To the delight of those jaded by the endless parade of indie rock upstarts and hip-hop swagjackers that usually populate the festival, the past few years have seen SXSW acquiring more of a metallic edge. Swelling numbers of headbangers have taken to the streets and stages of the Austin, TX institution. Though light on truly "underground" bands, SXSW's metal presence focuses on smaller up-and-coming outfits, tossing in a handful of marquee names and legacy acts (remember that time Metallica played?) to sweeten the pot for fence-sitters. Hoek’s Death Metal Pizza customarily lends a helping stage to the fest’s more obscure artists, but, as the much-loved venue/eatery was denied their customary permits, this year saw Red 7 emerge as the best place to catch a killer riff. 2013 featured some of the strongest, heaviest lineups yet, as official showcases, day parties, and last-minute warehouse shows brought out the big guns.
Wednesday kicked off early with Pitchfork’s Show No Mercy day party at Mohawk. By two o’clock, New Hampshire’s Vattnet Viskar were churning out cathartic, atmospheric black metal indoors while Atlanta rockers Royal Thunder captivated the crowd outside with bluesy chords and the soulful wails of powerhouse vocalist Mlny Parsons. Pinkish Black’s goth-influenced dirges bounced off Pallbearer’s soaring doom metal elegiacs (above) and set the stage for the more up-tempo onslaughts of hometown weedgrinders Wet Lungs and California hardcore maniacs Trash Talk. A one-off performance from Ohio’s gnarliest, Skeletonwitch, closed out the show with their signature beer-fueled, thrashing mayhem.
Thursday was a bit lighter on metal happenings. Hoek’s Death Metal Pizza curated a day’s worth of lesser-known bands at various venues across the city, but Metalsucks’ official showcase at the Dirty Dog Bar was ground zero for denim and leather. There were a fair number of bathroom break bands dragging down the bill, but sterling performances from Canadian noiseniks KEN Mode, sludgy beasts Howl and a particularly fiery Royal Thunder kept things rolling. Bloodthirsty headliners Goatwhore always kill it live, and tonight’s show was no different, as charismatic frontman Ben Falgoust whipped the audience into a frenzy with the NOLA black/death troupe’s blasphemous anthems. Gentler souls might have found themselves packed into The Hideout for a hushed, intimate performance from Finnish psychedelic neofolk oddities Hexvessel. Much-loved by metalheads and outsiders alike, their only American show featured plenty of tracks from the band’s latest LP, No Holier Temple, and left a lasting impression on the lucky few who managed to catch them.
Friday’s lineup was insane from noon onwards, as Brooklyn Vegan’s day party at The Jr. saw vicious onslaughts from Vancouver hardcore greenhorns Baptists and venerable noise-rock legends Today Is The Day alongside Inter Arma’s genre-defying, heartbreaking heaviness. Just down the road, the Yellow Jacket Social Club played host to a handful of noisier fare, like jagged, basement-tested hardcore from AmRep-worshippers Fight Amp and Savannah, GA power trio Black Tusk, who blend ballsy rock & roll grooves with hard-hitting thrash, downtuned doom and plenty of Southern swagger. Once the sun set, the 1808 Annex lit up with blasts of nasty Texas grind courtesy of Kill the Client and Red 7's Tone Deaf Showcase featured plenty of heavy vibes from whiskey-soaked, high-octane British biker doom kings Orange Goblin and Queens of the Stone Age alum Nick Oliveri’s stoner punk hybrid Mondo Generator. Down the street, Unblock the Rock presented a showcase of Cuban metal bands, including Havana’s truly excellent, spike-clad black/thrash metallers Ancestor.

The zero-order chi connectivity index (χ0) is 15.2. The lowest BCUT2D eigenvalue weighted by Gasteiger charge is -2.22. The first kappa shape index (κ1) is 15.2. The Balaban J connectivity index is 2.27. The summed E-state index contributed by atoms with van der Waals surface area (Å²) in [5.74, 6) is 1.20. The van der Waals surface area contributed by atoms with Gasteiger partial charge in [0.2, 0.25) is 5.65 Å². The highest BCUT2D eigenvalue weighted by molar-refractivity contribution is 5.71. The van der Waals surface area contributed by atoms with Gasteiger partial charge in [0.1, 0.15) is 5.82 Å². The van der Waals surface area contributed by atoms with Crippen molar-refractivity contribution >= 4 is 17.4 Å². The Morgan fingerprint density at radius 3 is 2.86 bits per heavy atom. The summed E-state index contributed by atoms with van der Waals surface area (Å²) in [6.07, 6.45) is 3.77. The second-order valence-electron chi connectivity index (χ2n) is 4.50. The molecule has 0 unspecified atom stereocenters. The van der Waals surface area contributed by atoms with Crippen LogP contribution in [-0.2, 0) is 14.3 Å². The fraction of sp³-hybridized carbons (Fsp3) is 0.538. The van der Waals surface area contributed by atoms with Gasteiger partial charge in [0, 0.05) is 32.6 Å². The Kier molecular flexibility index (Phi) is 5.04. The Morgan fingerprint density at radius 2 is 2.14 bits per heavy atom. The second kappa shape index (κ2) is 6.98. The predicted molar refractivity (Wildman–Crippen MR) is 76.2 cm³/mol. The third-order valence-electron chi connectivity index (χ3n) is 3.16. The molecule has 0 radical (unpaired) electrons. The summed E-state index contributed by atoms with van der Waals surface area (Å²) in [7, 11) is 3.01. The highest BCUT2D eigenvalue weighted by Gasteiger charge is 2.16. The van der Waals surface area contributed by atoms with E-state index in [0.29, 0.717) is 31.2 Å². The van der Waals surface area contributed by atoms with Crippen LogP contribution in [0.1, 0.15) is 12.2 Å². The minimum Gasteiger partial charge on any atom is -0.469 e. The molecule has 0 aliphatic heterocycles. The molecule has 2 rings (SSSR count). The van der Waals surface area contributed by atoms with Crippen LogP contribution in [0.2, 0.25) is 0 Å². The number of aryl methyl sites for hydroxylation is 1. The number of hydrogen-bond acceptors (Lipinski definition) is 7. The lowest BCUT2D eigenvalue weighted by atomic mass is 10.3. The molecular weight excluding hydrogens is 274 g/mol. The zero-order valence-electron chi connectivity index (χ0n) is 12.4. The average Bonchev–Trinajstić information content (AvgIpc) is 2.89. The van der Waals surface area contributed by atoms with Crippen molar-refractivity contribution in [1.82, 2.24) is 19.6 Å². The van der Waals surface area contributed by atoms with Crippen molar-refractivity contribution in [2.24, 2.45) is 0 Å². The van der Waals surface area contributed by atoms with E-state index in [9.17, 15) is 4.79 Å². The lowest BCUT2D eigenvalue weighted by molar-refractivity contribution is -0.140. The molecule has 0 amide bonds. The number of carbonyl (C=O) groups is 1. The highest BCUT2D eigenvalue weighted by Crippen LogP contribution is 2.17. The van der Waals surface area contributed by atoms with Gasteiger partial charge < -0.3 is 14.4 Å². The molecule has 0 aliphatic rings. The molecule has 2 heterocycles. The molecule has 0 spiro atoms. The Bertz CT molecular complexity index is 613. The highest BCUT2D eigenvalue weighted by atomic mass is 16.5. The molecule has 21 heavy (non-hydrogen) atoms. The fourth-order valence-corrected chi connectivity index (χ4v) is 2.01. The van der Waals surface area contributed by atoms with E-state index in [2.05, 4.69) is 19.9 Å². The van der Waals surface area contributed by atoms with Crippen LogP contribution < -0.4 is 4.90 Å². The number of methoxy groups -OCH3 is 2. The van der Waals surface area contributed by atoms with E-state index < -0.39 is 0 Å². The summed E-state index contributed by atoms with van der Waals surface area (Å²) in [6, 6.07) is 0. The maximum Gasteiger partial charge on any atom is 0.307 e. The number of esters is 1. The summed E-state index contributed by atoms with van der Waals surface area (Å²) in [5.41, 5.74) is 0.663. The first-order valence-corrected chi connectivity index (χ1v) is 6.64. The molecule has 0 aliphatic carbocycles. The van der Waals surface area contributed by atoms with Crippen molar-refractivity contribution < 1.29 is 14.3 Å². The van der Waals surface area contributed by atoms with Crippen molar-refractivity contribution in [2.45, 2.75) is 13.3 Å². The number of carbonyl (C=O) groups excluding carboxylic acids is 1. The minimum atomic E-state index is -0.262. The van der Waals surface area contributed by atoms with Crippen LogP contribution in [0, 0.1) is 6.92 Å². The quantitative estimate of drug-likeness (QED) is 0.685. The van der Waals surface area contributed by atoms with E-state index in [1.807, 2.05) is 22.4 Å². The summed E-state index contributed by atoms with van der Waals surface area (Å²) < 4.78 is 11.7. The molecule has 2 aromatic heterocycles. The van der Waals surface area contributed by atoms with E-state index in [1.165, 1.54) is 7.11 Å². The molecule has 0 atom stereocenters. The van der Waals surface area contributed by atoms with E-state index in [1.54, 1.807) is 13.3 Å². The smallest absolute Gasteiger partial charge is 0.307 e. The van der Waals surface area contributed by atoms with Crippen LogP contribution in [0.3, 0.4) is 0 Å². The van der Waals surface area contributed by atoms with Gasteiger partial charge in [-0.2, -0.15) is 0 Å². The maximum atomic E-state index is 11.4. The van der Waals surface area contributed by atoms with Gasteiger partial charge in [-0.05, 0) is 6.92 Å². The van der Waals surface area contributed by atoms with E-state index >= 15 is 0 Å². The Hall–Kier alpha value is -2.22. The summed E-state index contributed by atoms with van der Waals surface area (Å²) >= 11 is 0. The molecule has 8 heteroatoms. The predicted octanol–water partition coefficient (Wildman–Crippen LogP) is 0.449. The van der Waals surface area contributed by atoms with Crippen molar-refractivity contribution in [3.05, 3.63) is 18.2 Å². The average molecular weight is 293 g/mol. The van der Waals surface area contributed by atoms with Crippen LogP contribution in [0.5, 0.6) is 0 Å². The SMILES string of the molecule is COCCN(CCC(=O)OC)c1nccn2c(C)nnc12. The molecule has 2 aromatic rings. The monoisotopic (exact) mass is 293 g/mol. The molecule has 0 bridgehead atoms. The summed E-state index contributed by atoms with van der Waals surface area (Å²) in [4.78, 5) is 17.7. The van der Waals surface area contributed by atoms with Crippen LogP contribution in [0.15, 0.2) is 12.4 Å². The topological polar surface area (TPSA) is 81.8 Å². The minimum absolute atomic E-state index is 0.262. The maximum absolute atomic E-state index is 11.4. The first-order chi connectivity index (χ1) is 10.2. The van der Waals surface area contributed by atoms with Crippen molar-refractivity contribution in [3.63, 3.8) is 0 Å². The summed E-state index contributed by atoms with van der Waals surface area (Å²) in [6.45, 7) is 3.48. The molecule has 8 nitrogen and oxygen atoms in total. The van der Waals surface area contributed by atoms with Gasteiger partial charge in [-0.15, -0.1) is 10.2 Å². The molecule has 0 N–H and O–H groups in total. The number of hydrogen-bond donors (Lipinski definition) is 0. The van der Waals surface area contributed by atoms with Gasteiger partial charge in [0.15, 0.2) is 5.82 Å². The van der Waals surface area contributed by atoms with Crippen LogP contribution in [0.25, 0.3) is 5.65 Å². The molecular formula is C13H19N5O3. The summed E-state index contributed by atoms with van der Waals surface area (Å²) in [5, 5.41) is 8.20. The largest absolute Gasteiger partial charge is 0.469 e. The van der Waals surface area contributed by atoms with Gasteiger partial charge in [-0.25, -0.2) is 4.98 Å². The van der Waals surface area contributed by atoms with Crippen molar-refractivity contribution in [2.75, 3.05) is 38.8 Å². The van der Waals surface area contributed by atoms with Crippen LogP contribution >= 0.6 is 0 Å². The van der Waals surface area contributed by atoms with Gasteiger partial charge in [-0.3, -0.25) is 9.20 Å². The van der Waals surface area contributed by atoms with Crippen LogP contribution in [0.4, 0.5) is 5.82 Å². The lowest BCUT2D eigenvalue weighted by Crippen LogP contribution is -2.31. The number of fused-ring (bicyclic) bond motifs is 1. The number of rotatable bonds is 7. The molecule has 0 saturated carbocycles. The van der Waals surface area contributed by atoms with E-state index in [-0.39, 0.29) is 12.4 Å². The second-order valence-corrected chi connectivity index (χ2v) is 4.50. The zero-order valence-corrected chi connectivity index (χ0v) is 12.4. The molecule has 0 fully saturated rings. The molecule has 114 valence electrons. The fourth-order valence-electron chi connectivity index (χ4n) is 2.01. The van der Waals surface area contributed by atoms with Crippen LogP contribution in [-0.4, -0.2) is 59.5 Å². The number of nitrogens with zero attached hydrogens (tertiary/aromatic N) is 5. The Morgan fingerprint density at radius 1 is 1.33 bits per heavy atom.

Those of us who made it to Saturday with at least a few brain cells left knew to haul ass over to the Scoot Inn for the Converse/Thrasher Death Match. Ultra intense death metal/hardcore alchemists Black Breath and Clutch’s mighty doom-rock jams held it down beneath the relentless Texas sun while grind punks Mammoth Grinder and the wisecracking powerviolence duo Iron Lung sweated and screamed in the venue’s small, mercifully dark innards. Later, metal blog Invisible Oranges and Relapse Records went head to head with two brutally stacked lineups. The former boasted a special acoustic performance from Savannah rockers Baroness’ John Baizely, whose haunting compositions channeled Elliot Smith and past tourmate Scott Kelly in equal measure. Relapse rolled out its heaviest hitters, including Howl, who crackled with a newfound intensity as they debuted a few new tunes and a revamped lineup, and a hard-partying Black Tusk, who closed out the night with a taste of pure chaos.